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Global Journal of Endocrinological Metabolism

Hyperparathyroidism and Asthenia. A New Deal?

Li Sun Fui S* and SP Bonnichon

French Institute of Endocrine Surgery, Ramsay General Health - Private Hospital of the Poplars (HPP), France

*Corresponding author: S. Li Sun Fui, French Institute of Endocrine Surgery, Ramsay General Health - Private Hospital of the Poplars (HPP), 8 place of the abbot G Henocque 75013 Paris, France, Email: lisunjui@gmail.com

Submission: November 06, 2017; Published: December 21, 2017

Volume1 Issue3
December 2017


The profile of primary hyperparathyroidism (PHPT) changed profoundly over the course of the twentieth century. The highly symptomatic forms reported in the 1960s have progressively been replaced by forms with few symptoms and in some cases totally asymptomatic forms. As of 1991, with the increasing frequency of these new forms, several consensus meetings designed to define the criteria for establishing the operability of minimally-symptomatic hyperparathyroidism have been organized [1]. However, the criteria chosen are in some cases deemed too restrictive as they do not take into account general and neuro-psychic symptoms which are frequently associated [2]. Since 1995, with the aim of extending operable criteria several publications including at least 12 prospective and three meta-analyses [3-5] have shown an improvement in the quality of life of patients operated for asymptomatic hyperparathyroidism. Unfortunately these studies which support an approach of operating all patients, have limited practical application. Considered too general, they are rarely appropriate on an individual level. Really the reason for proposing surgical intervention is generally two-fold: to reduce the risks (or the negative prognosis) of disease pathology or to reduce one or more symptoms whose presence and severity hamper the patient's daily quality of life. In the latter case, the improvement of quality of life is an expected consequence of the reduction or elimination of bothersome symptoms but is not the direct motivation behind the surgery. In 1998, based on a study including 5202 post-menopausal women, Ewa Lundgren demonstrated that, relative to the control population, patients suffering from PHPT complained more of fatigue, sleepiness during the day, and feeling weak [6]. For several years now, we consider these symptoms to fall within the context of asthenia, fatigue without a physiological cause (effort or lack of sleep) and which is only partially relieved by rest. So when fatigue is beyond normal physiologic conditions, the more appropriate term to employ is "asthenia". It is associated with 50% to 98% of PHPT cases [7,8] however it is rarely singled out as a symptom and the majority of recent publications on hyperparathyroidism do not directly address asthenia, but include "fatigue" as a criterion for the quality of life. Despite this, the discomfort patients experience is real and represents a true handicap improved by the cure of the PHPT as the Table 1 shows when asthenia is isolated from these studies (Table 1).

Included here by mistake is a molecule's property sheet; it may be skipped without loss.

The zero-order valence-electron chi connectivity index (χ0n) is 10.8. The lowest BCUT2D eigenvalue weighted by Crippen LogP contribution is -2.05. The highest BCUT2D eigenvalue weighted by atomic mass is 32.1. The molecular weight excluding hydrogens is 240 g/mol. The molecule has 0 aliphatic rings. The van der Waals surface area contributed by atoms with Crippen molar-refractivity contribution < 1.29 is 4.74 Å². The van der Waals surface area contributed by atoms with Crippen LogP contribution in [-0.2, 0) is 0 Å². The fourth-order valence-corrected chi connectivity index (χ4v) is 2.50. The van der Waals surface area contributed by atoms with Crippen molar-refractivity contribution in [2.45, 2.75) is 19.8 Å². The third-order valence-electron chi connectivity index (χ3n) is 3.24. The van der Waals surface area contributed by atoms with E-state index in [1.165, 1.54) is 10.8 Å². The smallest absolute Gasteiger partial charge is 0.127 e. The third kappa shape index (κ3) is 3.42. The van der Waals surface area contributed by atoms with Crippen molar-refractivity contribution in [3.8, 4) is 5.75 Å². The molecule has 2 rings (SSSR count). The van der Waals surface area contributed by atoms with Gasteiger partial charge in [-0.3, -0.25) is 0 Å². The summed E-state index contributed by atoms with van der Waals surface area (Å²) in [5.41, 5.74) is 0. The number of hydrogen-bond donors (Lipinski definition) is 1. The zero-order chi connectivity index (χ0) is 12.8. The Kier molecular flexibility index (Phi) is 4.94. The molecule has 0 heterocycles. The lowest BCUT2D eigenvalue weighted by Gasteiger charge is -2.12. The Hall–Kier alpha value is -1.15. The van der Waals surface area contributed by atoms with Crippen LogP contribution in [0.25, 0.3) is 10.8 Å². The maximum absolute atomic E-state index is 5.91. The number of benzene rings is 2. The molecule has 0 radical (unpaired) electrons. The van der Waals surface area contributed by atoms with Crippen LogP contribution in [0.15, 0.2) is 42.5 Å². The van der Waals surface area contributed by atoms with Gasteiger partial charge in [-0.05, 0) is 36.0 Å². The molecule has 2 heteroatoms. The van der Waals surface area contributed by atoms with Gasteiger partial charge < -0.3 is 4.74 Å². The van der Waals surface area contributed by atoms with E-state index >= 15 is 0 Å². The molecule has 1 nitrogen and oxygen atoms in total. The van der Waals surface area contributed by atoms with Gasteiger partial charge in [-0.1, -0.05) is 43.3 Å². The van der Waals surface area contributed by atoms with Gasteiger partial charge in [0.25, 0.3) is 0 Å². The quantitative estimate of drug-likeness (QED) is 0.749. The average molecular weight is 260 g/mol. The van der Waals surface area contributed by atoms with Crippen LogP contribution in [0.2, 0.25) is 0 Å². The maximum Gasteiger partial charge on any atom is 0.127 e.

Table 1:

*8 of 25 patients have no fatigue

**Patient-Reported Outcomes Measurement Information System “Significant if >5.

There are at least three possible explanations for this:

i. Firstly, the universal nature of fatigue limits its specificity, particularly as semantically it is associated with several and varied qualifiers, which are polymorphic in both French ("affaibli, accablé, fatigué, épuisé, éreinté, exténué, harassé") and English (fatigue, tiredness, worn out, weakness). This richness of traditional and even slang semantics offers a good understanding the intensity of the fatigue (for example in French "coup de pompe" reflects a slight fatigue, while "éreinté" indicates intense fatigue, and in English "pooped" and "shattered" represent slight and intense fatigue, respectively) with stronger or weaker terminology according to the sensations of the individual. So we think that it is thus logical to ask patients to qualify fatigue using an analogic scale which allows translation of this linguistic richness into a figure. In our experience, all patients, including very elderly patients, were able to evaluate their condition without difficulty.

ii. Secondly, in contrast to "classic" symptoms of PHPT, there is no known explanation for the physiopathology of fatigue, other than the publication by Soren Deutch which demonstrated a reduction in muscular strength followed by an increase following treatment for PHPT [9].

iii. Finally, fatigue, i.e., the sensation of bodily reduced strength, is generally considered as a normal physiologic state which most individuals experience are able to evaluate the intensity.


In conclusion, we think that we must now be interested in fatigue-symptom i.e. asthenia of HPTH and the best way to do this is to use an analog scale as is done for other symptoms and as we use it in our daily practice.


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